Yankees' ace CC Sabathia struggled again last night in New York's season-opening loss to Houston, continuing an alarming trend of diminished fastball velocity and poor starts dating back to last season.
By Michael Parente
Joe Girardi can bark all he wants about velocity being overrated, but when your washed-up ace is bragging about his newfound changeup reversing the course of history, it’d help if the aforementioned pitch were more than just a few ticks slower than his actual fastball.
The problem with CC Sabathia these days is everything he heaves toward the plate looks like one sloppy meatball, whether it’s the fastball, changeup, slider, sinker or underutilized curveball. Even the trained eyes at FanGraphs can barely tell the difference.
Last night in Sabathia’s abysmal opening-day start at Houston, in which he allowed six earned runs in six innings, the Yankee ace threw 99 pitches, 40 of which were sinkers mixed with 30 sliders, 20 changeups and only seven fastballs, according to FanGraphs.
Those numbers seem off considering Sabathia has always lived and died with his mid-90s fastball, but they also make sense given the fact Sabathia’s heater now tops out in the low-90s, let alone lives there consistently. Last night, Sabathia’s fastball averaged a velocity of 89.1 miles per hour with the changeup clocking in at an average of 83.7 – not enough of a difference in velocity between the two for the changeup to make any sort of impact whatsoever.
So, in a nutshell, either Sabathia had no confidence in the fastball whatsoever, which would make sense, or FanGraphs couldn’t figure out what was what since it all looked the same. Let’s just assume he lacks as much confidence as fastball velocity.
Either way, this is a major problem for a pitcher whose fastball has sat in the low- to mid-90s every year since FanGraphs began calculating such numbers, and it’s a major problem for a Yankee team banking on Sabathia to rebound from a lousy 2013 and complement the $471 million worth of free agents added to the roster this winter.
As bad and injury-plagued as the Yankees were last year, they still won 85 games and might’ve actually challenged for a playoff spot had Sabathia – one of the few healthy regulars on the roster – had not pitched like complete crap (a 4.78 ERA accompanied by an astronomical 1.370 WHIP, the worst single-season totals of his career). Granted, it would’ve helped if Phil Hughes hadn’t lost 14 games or posted a ghastly 5.19 ERA either, but at least Hughes had the wherewithal to pitch like complete crap in a contract year and effectively pitch his way out of New York, whereas the Yankees are still stuck with Sabathia for another three years and $71 million.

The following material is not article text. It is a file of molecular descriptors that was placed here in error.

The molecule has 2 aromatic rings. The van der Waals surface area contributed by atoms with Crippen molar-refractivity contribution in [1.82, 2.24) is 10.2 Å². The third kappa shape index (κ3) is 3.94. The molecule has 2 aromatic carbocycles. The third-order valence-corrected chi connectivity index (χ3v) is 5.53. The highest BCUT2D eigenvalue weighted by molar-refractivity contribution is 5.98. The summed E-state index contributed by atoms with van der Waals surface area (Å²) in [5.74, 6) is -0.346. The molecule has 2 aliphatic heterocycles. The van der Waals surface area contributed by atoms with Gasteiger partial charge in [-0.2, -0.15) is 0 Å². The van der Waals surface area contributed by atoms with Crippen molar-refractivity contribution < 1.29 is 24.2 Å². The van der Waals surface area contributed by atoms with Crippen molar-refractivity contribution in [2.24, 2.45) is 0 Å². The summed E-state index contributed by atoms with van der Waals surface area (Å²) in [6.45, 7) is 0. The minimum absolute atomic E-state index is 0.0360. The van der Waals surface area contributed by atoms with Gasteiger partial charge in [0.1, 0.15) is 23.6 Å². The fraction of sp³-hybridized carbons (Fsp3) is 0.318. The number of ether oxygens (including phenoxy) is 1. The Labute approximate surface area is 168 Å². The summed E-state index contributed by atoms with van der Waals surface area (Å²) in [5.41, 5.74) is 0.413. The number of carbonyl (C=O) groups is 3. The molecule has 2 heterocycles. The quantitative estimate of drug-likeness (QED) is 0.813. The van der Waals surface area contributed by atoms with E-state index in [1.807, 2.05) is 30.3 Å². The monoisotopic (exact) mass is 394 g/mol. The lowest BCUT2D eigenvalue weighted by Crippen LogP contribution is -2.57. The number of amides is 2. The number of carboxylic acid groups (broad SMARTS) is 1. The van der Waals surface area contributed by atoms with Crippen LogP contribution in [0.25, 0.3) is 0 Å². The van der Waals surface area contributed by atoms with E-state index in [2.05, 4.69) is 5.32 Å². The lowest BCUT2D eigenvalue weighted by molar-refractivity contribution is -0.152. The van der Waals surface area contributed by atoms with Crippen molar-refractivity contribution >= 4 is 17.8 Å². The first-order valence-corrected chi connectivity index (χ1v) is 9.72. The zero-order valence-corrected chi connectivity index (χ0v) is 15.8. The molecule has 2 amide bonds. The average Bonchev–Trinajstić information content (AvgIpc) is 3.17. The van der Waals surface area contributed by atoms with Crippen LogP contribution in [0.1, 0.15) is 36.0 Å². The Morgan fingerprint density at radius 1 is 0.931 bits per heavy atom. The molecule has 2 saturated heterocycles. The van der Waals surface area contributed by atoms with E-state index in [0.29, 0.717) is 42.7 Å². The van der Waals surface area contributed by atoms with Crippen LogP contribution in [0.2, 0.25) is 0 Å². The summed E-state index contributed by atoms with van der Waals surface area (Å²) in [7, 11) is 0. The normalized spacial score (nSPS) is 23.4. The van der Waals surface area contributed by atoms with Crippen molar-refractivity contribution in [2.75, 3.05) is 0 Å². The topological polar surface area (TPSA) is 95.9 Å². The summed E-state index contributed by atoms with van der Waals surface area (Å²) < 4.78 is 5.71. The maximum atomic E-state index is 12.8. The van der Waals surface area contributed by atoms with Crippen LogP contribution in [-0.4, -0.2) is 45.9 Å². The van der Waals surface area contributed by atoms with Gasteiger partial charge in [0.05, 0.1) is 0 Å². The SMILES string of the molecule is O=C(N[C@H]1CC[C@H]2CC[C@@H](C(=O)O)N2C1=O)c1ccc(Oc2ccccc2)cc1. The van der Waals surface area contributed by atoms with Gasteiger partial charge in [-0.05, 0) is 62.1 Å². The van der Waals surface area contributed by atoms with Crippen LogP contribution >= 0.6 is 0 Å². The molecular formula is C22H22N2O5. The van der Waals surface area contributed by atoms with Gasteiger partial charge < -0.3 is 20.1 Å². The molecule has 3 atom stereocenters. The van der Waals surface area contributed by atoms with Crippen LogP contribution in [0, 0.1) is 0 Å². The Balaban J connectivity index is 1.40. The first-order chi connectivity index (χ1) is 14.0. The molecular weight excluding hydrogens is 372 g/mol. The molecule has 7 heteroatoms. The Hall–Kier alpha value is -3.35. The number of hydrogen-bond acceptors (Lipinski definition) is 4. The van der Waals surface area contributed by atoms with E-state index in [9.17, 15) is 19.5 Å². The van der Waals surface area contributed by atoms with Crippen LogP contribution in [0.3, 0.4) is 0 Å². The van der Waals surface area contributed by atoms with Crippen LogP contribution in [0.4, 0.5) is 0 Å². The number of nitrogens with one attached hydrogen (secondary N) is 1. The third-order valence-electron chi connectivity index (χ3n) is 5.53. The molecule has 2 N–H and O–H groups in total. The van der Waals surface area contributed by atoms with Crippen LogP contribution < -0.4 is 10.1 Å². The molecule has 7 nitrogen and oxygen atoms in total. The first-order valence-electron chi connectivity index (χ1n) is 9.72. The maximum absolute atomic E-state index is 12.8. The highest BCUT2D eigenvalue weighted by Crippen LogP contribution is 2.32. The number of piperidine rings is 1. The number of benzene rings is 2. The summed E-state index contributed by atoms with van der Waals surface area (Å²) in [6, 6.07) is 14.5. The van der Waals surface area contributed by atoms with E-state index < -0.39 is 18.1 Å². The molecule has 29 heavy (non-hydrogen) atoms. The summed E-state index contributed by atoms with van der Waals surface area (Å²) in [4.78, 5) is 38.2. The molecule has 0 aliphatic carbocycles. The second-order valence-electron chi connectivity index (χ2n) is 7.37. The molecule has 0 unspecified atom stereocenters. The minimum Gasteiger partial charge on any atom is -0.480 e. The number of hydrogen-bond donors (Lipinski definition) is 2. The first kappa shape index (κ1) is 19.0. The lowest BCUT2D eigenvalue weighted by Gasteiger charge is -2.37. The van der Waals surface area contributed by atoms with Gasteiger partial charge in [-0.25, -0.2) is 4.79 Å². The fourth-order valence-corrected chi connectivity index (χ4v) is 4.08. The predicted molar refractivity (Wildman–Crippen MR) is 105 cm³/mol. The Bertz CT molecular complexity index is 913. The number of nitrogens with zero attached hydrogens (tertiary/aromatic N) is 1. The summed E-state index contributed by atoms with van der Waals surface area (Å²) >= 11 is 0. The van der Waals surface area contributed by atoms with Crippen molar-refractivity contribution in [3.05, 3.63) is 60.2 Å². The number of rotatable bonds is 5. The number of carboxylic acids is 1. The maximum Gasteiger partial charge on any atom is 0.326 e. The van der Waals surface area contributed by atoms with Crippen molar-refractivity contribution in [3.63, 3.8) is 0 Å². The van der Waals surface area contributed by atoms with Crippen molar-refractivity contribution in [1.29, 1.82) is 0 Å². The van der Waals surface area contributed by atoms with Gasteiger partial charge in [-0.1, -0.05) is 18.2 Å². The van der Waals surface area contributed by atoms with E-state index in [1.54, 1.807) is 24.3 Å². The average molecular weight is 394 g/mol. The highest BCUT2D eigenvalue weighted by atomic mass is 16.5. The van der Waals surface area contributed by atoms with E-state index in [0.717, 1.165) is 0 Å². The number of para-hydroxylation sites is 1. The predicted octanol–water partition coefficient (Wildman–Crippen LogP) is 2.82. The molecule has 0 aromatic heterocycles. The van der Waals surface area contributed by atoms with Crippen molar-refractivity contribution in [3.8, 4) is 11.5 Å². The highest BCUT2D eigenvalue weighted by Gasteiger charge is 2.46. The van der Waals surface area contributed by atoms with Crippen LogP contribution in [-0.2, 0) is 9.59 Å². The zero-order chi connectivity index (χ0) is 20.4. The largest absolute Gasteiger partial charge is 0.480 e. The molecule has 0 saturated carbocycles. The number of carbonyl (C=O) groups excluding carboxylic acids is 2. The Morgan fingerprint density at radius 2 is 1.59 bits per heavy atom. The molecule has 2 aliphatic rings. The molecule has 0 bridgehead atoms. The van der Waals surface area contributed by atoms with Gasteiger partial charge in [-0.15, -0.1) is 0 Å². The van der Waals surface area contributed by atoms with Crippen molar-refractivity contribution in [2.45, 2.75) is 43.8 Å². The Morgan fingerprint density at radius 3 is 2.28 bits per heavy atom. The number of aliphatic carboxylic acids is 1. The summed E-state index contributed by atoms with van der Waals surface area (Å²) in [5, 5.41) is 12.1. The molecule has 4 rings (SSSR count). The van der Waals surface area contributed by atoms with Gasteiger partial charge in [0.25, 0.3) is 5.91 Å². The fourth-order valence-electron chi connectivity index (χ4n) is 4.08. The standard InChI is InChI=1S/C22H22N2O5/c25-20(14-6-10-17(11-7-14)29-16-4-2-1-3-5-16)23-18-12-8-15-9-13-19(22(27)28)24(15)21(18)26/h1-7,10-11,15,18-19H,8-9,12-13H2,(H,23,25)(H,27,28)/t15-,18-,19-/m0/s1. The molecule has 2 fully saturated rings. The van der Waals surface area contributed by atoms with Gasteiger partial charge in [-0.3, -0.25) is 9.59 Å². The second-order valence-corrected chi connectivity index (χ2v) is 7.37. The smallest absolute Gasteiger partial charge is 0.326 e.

This rotation could actually show promise this year with the addition of Masahiro Tanaka, who has drawn rave reviews since throwing his first pitch three weeks ago, and the potential breakthrough of Michael Pineda, who is finally healthy after undergoing Tommy John surgery in 2012, and perhaps there’s hope for the bullpen after all with Dellin Betances and Vidal Nuno looking as sharp as they did last night, but Sabathia’s gross decline threatens to ruin what could be a return to normalcy in the Bronx.
Had 2013 never happened, the doom and gloom emanating from last night’s clunker would be considered a bit premature, but these starts in which Sabathia barely cracks 90 on the radar gun are now an alarming trend dating back to last spring. It seemed inconceivable that a workhorse who pitched more than 200 innings in each of the last five seasons with remarkable consistency could suddenly fall off the cliff at the age of 32. Declines are supposed to be gradual, but Sabathia’s fall from grace has been more Paula Deen than Jay-Z.
The Yankees can continue spinning this any which way they want, and they can keep pretending Sabathia will turn into the next Jamie Moyer, but it won’t mean anything unless their ace learns to work with what he has. If Sabathia continues to pitch the way he did when he actually had a consistent, mid-90s fastball, this will be a long, ugly summer in the Bronx, and the spin from Sabathia himself, who thinks it’s just a “mechanical” issue, will get old in a hurry. If that’s the case, pitching coach Larry Rothschild should be fired tomorrow for failing to fix a 13-month mechanical flaw, but he won’t be, because the Yankees know that’s complete nonsense.
This isn’t a money issue, either. If the Yankees have to trudge their way through the final three years of Sabathia’s contract, so be it. They’ll handle it the same way they handled the news of Alex Rodriguez’s suspension, which means they’ll just spend more money and bulk up in other areas. This is more about wasting Derek Jeter’s final season in pinstripes, or perhaps what might be Hiroki Kuroda’s last real season as an effective starter.
The Yankees already dropped the ball last year with an 85-win, non-playoff season in Mariano Rivera’s farewell. The greatest closer of our generation spent the final weekend of his illustrious career riding the pine in Houston on a team playing out the string for what seemed like an entire month down the stretch. That’s an injustice.
This year’s team has a chance to do something, but it’ll be another lost cause unless Sabathia brings something more than empty promises and propaganda to the mound.
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